A liberal political action committee uses the old trick of cherry-picking votes, making it seem as if Sen. Pat Toomey of Pennsylvania chose to give tax breaks to “the super-rich and corporations” instead of funding education.
There wasn’t any either-or vote, and, in fact, Toomey has voted for both education funding and tax increases for the wealthy.
The group, End Citizens United, starting airing its TV ad against Toomey on Aug. 23, and says in a press release that it will air through Sept. 5 in the Pittsburgh, Harrisburg-Lancaster and Wilkes Barre markets.
The ad says, “In Washington, Senator Toomey makes choices. Like fund education? Or tax breaks for the super-rich and corporations? Hint — millionaire Toomey chose the tax breaks.”
But as the backup material for the ad makes clear, Toomey wasn’t faced with a “choice” between one or the other.
The education vote was actually a party-line vote against an amendment for a larger education bill, which Toomey supported. The amendment, sponsored by the Democratic senator from Pennsylvania, Bob Casey, called for the establishment of public preschool for low- and moderate-income families, funded by both the federal government and the states. Not a single Republican voted for it, and not a single Democrat voted against it. (Three senators did not vote.)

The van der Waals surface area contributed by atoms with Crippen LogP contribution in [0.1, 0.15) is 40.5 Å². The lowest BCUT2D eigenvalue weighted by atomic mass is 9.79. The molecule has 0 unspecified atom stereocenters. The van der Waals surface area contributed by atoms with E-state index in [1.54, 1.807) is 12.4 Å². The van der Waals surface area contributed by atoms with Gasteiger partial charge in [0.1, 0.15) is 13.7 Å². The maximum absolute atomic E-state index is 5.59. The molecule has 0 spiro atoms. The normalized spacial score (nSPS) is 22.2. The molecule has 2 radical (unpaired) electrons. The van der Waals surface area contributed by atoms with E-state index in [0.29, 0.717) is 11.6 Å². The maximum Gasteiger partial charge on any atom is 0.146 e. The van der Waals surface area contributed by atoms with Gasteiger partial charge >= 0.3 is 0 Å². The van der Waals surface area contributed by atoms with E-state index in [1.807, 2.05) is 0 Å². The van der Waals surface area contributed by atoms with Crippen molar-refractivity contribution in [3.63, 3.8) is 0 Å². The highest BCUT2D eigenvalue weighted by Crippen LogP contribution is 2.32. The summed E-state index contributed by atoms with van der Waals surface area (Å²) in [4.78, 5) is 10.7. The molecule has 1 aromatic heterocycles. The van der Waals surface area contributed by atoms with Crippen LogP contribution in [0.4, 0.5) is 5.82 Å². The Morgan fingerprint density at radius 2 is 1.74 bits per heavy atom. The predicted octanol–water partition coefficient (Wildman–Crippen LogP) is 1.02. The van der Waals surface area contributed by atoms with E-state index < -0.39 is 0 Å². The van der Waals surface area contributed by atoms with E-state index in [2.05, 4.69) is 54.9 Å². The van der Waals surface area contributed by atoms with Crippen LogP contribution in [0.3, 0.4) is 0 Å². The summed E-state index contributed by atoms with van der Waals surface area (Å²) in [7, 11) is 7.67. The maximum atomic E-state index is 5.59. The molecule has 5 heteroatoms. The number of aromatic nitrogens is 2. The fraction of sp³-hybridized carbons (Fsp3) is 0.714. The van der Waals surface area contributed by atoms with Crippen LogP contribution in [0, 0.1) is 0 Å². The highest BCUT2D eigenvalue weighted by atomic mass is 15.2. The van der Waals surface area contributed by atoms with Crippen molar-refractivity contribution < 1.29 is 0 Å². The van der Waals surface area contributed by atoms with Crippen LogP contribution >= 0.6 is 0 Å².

Casey’s amendment would have provided grants to states for pre-K programs, with a requirement for states to put up 10 percent of the funding in the first year, increasing to 40 percent in the fifth year (with some reduced matching rates for states that met certain requirements). The federal money for the proposal amounted to nearly $27 billion over five years, offset by a “fair share tax” on those whose adjusted gross income was more than $1 million a year.
The larger bill was the Every Child Achieves Act of 2015, a reauthorization of the Elementary and Secondary Education Act of 1965. And Toomey, along with most Democrats and Republicans, voted for that bill. It passed with an 81-17 vote.
Education Week wrote that the passage of the legislation “proved a rare example of bipartisan politicking, with co-authors Sens. Lamar Alexander, R-Tenn., and Patty Murray, D-Wash., carefully ushering the measure through the amendment process and floor debate with little to no drama.” Among the education funding mechanisms in the bill, said Education Week: “[I]t would list early-childhood education as an allowable use of funding for a broad swath of programs.”
The legislation was an overhaul of No Child Left Behind, which was enacted under President George W. Bush. In signing the bill into law, President Barack Obama said: “This bill makes long-overdue fixes to the last education law, replacing the one-size-fits-all approach to reform with a commitment to provide every student with a well-rounded education.”
A year earlier, Toomey, in another sweeping bipartisan vote, supported the reauthorization of a block grant program for states to help low-income families with child care expenses.